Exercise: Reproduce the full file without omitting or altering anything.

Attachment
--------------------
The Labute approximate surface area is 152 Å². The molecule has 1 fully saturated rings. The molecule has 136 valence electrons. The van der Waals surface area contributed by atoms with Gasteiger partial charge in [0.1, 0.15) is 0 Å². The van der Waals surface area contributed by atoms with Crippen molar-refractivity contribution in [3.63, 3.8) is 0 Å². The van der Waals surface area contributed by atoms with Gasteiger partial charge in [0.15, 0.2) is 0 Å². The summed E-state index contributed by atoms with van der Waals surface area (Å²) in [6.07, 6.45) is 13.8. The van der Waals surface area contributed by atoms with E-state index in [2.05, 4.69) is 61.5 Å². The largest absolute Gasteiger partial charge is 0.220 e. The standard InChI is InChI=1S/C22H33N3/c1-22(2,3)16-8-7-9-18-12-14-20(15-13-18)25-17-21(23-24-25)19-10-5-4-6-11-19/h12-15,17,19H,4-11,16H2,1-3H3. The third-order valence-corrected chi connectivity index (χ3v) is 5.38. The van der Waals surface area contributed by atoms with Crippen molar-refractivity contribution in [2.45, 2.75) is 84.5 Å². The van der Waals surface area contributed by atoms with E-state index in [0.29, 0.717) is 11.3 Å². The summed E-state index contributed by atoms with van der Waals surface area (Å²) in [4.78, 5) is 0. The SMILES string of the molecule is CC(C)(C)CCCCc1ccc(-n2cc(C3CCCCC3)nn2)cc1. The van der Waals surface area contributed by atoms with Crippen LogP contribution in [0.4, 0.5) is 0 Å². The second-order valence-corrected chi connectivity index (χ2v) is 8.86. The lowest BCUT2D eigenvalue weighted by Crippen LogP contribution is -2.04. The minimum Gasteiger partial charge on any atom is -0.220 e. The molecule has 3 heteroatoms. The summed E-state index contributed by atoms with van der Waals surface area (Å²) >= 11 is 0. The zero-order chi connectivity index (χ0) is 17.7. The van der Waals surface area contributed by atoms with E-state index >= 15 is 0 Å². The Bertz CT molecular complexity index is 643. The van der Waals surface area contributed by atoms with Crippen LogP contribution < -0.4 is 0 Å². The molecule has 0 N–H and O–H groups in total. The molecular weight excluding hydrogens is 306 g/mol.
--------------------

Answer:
The Labute approximate surface area is 152 Å². The molecule has 1 fully saturated rings. The molecule has 136 valence electrons. The van der Waals surface area contributed by atoms with Gasteiger partial charge in [0.1, 0.15) is 0 Å². The van der Waals surface area contributed by atoms with Crippen molar-refractivity contribution in [3.63, 3.8) is 0 Å². The van der Waals surface area contributed by atoms with Gasteiger partial charge in [0.15, 0.2) is 0 Å². The summed E-state index contributed by atoms with van der Waals surface area (Å²) in [6.07, 6.45) is 13.8. The van der Waals surface area contributed by atoms with E-state index in [2.05, 4.69) is 61.5 Å². The largest absolute Gasteiger partial charge is 0.220 e. The standard InChI is InChI=1S/C22H33N3/c1-22(2,3)16-8-7-9-18-12-14-20(15-13-18)25-17-21(23-24-25)19-10-5-4-6-11-19/h12-15,17,19H,4-11,16H2,1-3H3. The third-order valence-corrected chi connectivity index (χ3v) is 5.38. The van der Waals surface area contributed by atoms with Crippen molar-refractivity contribution in [2.45, 2.75) is 84.5 Å². The van der Waals surface area contributed by atoms with E-state index in [0.29, 0.717) is 11.3 Å². The summed E-state index contributed by atoms with van der Waals surface area (Å²) in [4.78, 5) is 0. The SMILES string of the molecule is CC(C)(C)CCCCc1ccc(-n2cc(C3CCCCC3)nn2)cc1. The van der Waals surface area contributed by atoms with Crippen LogP contribution in [0.4, 0.5) is 0 Å². The second-order valence-corrected chi connectivity index (χ2v) is 8.86. The lowest BCUT2D eigenvalue weighted by Crippen LogP contribution is -2.04. The minimum Gasteiger partial charge on any atom is -0.220 e. The molecule has 3 heteroatoms. The summed E-state index contributed by atoms with van der Waals surface area (Å²) >= 11 is 0. The zero-order chi connectivity index (χ0) is 17.7. The van der Waals surface area contributed by atoms with E-state index >= 15 is 0 Å². The Bertz CT molecular complexity index is 643. The van der Waals surface area contributed by atoms with Crippen LogP contribution < -0.4 is 0 Å². The molecule has 0 N–H and O–H groups in total. The molecular weight excluding hydrogens is 306 g/mol.